4.7-inch iPhone 6 and the 5.5-inch iPhone 6 Plus
T-Mobile Attacked by AT&T in Newspaper Ad Ahead of Potential Rebranding
-For starters, kiss contracts goodbye as T-Mobile moves to a no-contract world. Existing customers will finish out their current contract or upgrade to a new device without a new contract, whichever comes first. New customers won't have to suffer with any long-term commitments. Contract wise that is.Along with the service updates, T-Mobile is also expected to refine its brand image, with a focus on its "Dual 4G" HSPA+ and LTE networks and the retirement of its former "Stick Together" tagline.
-Early termination fees will be a thing of the past as well, which makes complete sense when announced with the removal of contracts.
-Expect the introduction of a new equipment installment plan tier, likely in the $25 – 30 dollar range as T-Mobile moves to make all its smartphones $99 or less as down payments. A $30 tier makes sense if you consider the retail value of the device is $699 = $30 x 20 monthly payments.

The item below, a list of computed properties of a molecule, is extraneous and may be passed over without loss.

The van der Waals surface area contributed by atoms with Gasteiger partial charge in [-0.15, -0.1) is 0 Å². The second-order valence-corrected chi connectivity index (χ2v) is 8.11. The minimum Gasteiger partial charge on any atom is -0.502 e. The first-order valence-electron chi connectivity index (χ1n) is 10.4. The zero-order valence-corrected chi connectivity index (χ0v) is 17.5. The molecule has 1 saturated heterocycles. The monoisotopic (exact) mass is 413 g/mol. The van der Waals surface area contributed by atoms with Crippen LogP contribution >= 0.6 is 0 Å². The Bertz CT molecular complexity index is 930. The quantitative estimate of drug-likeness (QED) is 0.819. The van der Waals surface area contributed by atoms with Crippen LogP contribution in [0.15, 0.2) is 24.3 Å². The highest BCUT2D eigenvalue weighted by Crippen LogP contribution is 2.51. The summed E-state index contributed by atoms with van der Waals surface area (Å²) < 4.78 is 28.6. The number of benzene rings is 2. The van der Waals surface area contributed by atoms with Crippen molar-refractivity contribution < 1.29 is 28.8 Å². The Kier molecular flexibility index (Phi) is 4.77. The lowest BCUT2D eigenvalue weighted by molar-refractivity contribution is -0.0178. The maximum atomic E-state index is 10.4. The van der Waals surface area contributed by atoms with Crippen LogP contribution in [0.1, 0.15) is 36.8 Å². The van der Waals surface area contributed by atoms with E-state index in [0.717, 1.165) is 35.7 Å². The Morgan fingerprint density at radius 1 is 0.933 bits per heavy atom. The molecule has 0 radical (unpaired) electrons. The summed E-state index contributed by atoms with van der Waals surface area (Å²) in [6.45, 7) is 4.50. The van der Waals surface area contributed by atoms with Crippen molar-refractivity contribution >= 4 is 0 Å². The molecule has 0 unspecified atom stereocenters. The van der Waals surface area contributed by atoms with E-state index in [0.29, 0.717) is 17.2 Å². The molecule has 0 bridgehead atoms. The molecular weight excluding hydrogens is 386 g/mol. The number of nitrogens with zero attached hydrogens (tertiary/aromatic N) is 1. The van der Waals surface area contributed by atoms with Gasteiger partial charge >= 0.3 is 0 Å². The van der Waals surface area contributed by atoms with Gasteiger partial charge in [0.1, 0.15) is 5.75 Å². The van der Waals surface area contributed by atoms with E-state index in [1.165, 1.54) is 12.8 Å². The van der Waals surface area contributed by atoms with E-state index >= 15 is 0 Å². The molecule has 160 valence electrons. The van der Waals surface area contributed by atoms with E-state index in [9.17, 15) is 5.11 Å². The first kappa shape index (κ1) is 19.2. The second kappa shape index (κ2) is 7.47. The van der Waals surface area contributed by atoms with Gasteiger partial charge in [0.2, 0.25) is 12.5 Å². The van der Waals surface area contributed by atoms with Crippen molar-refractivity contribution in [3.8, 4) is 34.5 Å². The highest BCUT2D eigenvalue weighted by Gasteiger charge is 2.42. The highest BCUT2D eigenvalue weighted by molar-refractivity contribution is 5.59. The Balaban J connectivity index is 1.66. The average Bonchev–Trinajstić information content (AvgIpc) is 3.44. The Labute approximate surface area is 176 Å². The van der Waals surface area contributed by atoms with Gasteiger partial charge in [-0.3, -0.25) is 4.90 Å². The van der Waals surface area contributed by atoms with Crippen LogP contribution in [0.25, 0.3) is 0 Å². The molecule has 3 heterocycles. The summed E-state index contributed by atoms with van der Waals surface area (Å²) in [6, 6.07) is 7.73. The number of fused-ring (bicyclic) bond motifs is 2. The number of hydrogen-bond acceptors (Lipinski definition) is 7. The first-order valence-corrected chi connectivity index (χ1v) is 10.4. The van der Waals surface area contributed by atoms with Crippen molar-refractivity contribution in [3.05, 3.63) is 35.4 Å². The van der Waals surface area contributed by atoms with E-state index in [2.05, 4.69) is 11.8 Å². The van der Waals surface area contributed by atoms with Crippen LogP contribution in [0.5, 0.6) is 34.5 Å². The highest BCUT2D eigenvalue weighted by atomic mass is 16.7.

The news of T-Mobile's upcoming revamp comes just after AT&T posted full page ads in The New York Times, The Wall Street Journal, and USA Today lambasting the carrier for dropped calls and slow download speeds.
The attack is a response to T-Mobile CEO John Legere, who called the AT&T network "crap" back in January. The animosity between the two companies began after AT&T failed to purchase T-Mobile following objections from the Federal Communications Commission and the Department of Justice.
T-Mobile is the fourth largest carrier in the United States, behind AT&T, Verizon, and Sprint. Though T-Mobile does not currently offer Apple products, Apple has confirmed that it plans to offer its products via T-Mobile in 2013.